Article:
About the exhibition
(Gallerist's note: Six years ago, yes, six years ago. That is how long ago we posted this online show organized by St Louis resident Jennifer McCoy. It was in response to events that happened in her city and were happening across the nation: the killing of unarmed Black men. More than a half-decade later, nothing has changed and more lives have been lost under the boots of and at the hands of brutal police officers. A number of works have sold since then and she's updated the show with a few new pieces that are relevant to this moment.
A portion of these sales will be donated, per Jennifer's request, to The Drip Community Coffee House, the first black female owned coffee shop in the Midwest, organizing for change.)
This the text that ran with the show six years ago.) Ten miles from my house in St. Louis, an unarmed black teenager in Ferguson was shot dead by a white police officer. While many of the facts surrounding that shooting have yet to be released to the public, my community has been thrust into the national spotlight reserved only for those events that capture America's collective consciousness.
I can’t erase the picture of slain teen Michael Brown, left out on the street for hours following his death. I looked in horror at the images of opportunistic looters set fire to the now iconic Quik Trip convenience store on W. Florissant Ave. Horror turned to disbelief at the heavy-handed militaristic police response to the unrest and the subsequent arrest of several journalists. The protests turned much less violent under the rational leadership of Missouri Highway Patrol Capt. Ron Johnson following the paranoid and insensitive response by the Ferguson Police Chief. Feeling compelled to lend my voice and to show solidarity, I marched with my children at the protests in Ferguson where protesters chanted “Hands up, don’t shoot!” and “No justice, no peace”. Volunteers handed out water bottles and roses from the sidelines. My children and I held signs that black life matters as we marched in orderly rows.
The pieces I chose for this exhibit remind me of the events of that fateful night as well as the response of the community and the world following. St. Louis has been given a tremendous opportunity to open a much-needed dialogue about race, equality and justice in our segregated community.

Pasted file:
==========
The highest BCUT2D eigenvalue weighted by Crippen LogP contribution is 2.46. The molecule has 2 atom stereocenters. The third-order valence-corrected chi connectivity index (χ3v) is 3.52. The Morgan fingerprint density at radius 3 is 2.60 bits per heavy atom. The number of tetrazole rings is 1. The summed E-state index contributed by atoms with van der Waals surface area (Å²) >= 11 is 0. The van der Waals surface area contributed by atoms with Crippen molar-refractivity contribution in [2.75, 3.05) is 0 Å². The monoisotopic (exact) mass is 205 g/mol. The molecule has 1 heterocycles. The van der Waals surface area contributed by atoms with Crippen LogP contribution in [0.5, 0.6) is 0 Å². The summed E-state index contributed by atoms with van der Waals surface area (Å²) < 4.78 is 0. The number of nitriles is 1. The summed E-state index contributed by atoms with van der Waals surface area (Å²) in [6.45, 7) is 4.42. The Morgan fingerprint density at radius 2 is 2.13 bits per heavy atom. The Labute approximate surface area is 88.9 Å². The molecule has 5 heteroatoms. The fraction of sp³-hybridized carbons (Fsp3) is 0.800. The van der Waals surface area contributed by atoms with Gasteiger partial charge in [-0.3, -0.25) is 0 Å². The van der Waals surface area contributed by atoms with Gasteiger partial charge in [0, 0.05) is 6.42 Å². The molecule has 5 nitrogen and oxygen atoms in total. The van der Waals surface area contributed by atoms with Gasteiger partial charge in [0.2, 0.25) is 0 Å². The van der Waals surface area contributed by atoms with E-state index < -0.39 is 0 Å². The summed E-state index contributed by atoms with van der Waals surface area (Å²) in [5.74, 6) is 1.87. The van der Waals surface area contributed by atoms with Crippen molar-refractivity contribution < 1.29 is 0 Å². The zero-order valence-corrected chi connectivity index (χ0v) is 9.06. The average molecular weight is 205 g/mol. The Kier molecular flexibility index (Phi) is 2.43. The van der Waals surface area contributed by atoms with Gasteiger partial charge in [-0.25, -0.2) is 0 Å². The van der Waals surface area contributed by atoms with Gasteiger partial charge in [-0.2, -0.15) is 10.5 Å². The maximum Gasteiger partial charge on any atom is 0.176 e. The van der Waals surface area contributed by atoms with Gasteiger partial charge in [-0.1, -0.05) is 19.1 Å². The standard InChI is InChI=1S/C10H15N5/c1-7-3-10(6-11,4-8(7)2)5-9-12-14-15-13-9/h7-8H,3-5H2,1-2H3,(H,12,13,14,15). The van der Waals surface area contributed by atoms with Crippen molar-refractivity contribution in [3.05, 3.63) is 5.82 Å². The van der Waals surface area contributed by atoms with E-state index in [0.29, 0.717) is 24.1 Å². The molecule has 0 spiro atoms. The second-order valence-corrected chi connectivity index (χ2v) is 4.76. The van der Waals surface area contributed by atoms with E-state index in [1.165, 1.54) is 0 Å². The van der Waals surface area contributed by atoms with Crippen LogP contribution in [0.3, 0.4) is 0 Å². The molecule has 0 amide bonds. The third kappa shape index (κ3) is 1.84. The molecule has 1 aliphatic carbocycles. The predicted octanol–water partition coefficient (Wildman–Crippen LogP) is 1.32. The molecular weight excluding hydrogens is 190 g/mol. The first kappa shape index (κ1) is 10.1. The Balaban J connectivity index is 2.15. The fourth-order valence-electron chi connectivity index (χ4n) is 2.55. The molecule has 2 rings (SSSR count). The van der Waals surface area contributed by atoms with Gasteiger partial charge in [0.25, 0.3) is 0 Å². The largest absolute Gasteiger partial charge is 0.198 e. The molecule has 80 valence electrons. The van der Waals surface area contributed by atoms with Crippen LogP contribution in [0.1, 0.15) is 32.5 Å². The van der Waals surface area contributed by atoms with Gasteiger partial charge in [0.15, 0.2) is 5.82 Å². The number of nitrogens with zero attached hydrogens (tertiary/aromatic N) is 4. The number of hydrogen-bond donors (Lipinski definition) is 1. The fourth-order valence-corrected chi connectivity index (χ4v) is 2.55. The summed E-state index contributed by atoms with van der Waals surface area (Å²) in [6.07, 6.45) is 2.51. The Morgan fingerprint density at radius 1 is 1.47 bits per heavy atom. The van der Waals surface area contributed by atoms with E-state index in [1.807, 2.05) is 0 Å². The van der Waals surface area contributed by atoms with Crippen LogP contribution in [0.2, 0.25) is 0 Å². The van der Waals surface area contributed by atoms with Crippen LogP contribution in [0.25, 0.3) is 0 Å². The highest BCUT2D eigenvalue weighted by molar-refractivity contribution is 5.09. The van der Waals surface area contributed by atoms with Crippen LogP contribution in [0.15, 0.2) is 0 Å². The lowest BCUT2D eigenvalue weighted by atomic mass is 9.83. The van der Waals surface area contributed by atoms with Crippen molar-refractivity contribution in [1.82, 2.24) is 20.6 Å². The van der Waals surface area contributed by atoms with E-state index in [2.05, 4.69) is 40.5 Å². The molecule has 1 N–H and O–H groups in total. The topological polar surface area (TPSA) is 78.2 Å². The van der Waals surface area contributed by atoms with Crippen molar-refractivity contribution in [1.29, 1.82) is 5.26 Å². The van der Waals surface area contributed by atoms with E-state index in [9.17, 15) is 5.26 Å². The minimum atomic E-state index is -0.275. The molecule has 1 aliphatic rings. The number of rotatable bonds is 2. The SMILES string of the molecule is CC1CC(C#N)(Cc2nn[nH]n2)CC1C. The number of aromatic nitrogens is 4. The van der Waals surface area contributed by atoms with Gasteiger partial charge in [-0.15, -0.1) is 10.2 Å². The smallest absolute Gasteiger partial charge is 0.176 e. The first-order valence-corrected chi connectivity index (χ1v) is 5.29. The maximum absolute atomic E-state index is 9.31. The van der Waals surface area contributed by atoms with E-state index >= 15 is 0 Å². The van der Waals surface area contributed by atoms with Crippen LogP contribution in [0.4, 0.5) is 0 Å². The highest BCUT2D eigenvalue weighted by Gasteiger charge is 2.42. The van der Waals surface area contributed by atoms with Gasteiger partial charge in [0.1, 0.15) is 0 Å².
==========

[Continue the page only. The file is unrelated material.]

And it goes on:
(And this is what Jennifer has to say now.) I cringe reading my 2014 white liberal pearl-clutching rhetoric after so much has happened and so little has changed. Mention of good apple cops, “the horror of opportunistic looters”, centering myself as an ally. I’m a seasoned activist now, having stood shoulder to shoulder with Black Lives facing militarized police, jail and the beauty of connection. My personal community isn’t the same as it was back then. The Friendships forged in fire on the streets of Ferguson since I curated Hands Up/Don’t Shoot have strengthened in the intervening years. I can’t feel their pain but I can witness, hold them up, and use my privilege as a sword. I can fuel action with my anger. And I’m very angry. Each new racial atrocity, whether captured on video or not, dims the image of Michael Brown’s body on the street. I don’t need photographic proof. Racial inequity is on full display. I’m tired of dialogue. I’m fed up. I’m bereft for my brothers and sisters and all of us. I follow my own personal code of conduct when I’m on the streets. I also believe violence is a perfectly reasonable response to violence. I correctly shamed opportunistic looters back then but I didn’t identify the actual criminals. To wit, the depraved kleptocrats in government at all levels who hold black and brown people down on the pavement with their knee.
About the selector